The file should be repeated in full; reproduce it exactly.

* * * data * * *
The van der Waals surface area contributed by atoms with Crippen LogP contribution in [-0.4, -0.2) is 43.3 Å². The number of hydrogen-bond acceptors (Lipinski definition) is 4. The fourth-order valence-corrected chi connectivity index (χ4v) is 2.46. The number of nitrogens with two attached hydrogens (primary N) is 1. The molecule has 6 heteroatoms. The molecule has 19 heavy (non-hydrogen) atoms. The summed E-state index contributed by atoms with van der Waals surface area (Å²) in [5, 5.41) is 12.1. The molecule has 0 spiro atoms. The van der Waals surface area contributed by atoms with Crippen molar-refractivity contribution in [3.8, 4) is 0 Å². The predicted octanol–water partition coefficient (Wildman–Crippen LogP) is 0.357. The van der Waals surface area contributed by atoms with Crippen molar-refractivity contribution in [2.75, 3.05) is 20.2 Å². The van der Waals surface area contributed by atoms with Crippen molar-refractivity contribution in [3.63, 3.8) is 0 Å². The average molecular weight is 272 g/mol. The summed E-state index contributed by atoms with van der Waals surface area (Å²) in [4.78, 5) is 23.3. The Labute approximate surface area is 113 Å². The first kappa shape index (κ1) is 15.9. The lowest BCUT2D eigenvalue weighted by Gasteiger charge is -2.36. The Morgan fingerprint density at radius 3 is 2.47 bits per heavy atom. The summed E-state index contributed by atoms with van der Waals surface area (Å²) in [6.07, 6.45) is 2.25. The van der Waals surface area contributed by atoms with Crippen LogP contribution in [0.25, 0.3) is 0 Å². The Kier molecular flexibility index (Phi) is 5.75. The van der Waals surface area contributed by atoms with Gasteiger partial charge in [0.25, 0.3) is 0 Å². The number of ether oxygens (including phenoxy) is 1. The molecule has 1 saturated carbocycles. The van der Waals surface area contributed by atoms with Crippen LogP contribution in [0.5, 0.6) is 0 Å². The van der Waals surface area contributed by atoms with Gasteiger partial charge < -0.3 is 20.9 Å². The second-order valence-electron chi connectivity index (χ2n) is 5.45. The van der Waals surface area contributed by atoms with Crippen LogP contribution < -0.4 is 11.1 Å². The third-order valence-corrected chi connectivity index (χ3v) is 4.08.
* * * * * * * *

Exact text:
The van der Waals surface area contributed by atoms with Crippen LogP contribution in [-0.4, -0.2) is 43.3 Å². The number of hydrogen-bond acceptors (Lipinski definition) is 4. The fourth-order valence-corrected chi connectivity index (χ4v) is 2.46. The number of nitrogens with two attached hydrogens (primary N) is 1. The molecule has 6 heteroatoms. The molecule has 19 heavy (non-hydrogen) atoms. The summed E-state index contributed by atoms with van der Waals surface area (Å²) in [5, 5.41) is 12.1. The molecule has 0 spiro atoms. The van der Waals surface area contributed by atoms with Crippen molar-refractivity contribution in [3.8, 4) is 0 Å². The predicted octanol–water partition coefficient (Wildman–Crippen LogP) is 0.357. The van der Waals surface area contributed by atoms with Crippen molar-refractivity contribution in [2.75, 3.05) is 20.2 Å². The van der Waals surface area contributed by atoms with Crippen molar-refractivity contribution in [3.63, 3.8) is 0 Å². The average molecular weight is 272 g/mol. The summed E-state index contributed by atoms with van der Waals surface area (Å²) in [4.78, 5) is 23.3. The Labute approximate surface area is 113 Å². The first kappa shape index (κ1) is 15.9. The lowest BCUT2D eigenvalue weighted by Gasteiger charge is -2.36. The Morgan fingerprint density at radius 3 is 2.47 bits per heavy atom. The summed E-state index contributed by atoms with van der Waals surface area (Å²) in [6.07, 6.45) is 2.25. The van der Waals surface area contributed by atoms with Crippen LogP contribution in [0.25, 0.3) is 0 Å². The Kier molecular flexibility index (Phi) is 5.75. The van der Waals surface area contributed by atoms with Gasteiger partial charge in [0.25, 0.3) is 0 Å². The number of ether oxygens (including phenoxy) is 1. The molecule has 1 saturated carbocycles. The van der Waals surface area contributed by atoms with Crippen LogP contribution in [0.5, 0.6) is 0 Å². The van der Waals surface area contributed by atoms with Gasteiger partial charge < -0.3 is 20.9 Å². The second-order valence-electron chi connectivity index (χ2n) is 5.45. The van der Waals surface area contributed by atoms with Crippen LogP contribution < -0.4 is 11.1 Å². The third-order valence-corrected chi connectivity index (χ3v) is 4.08.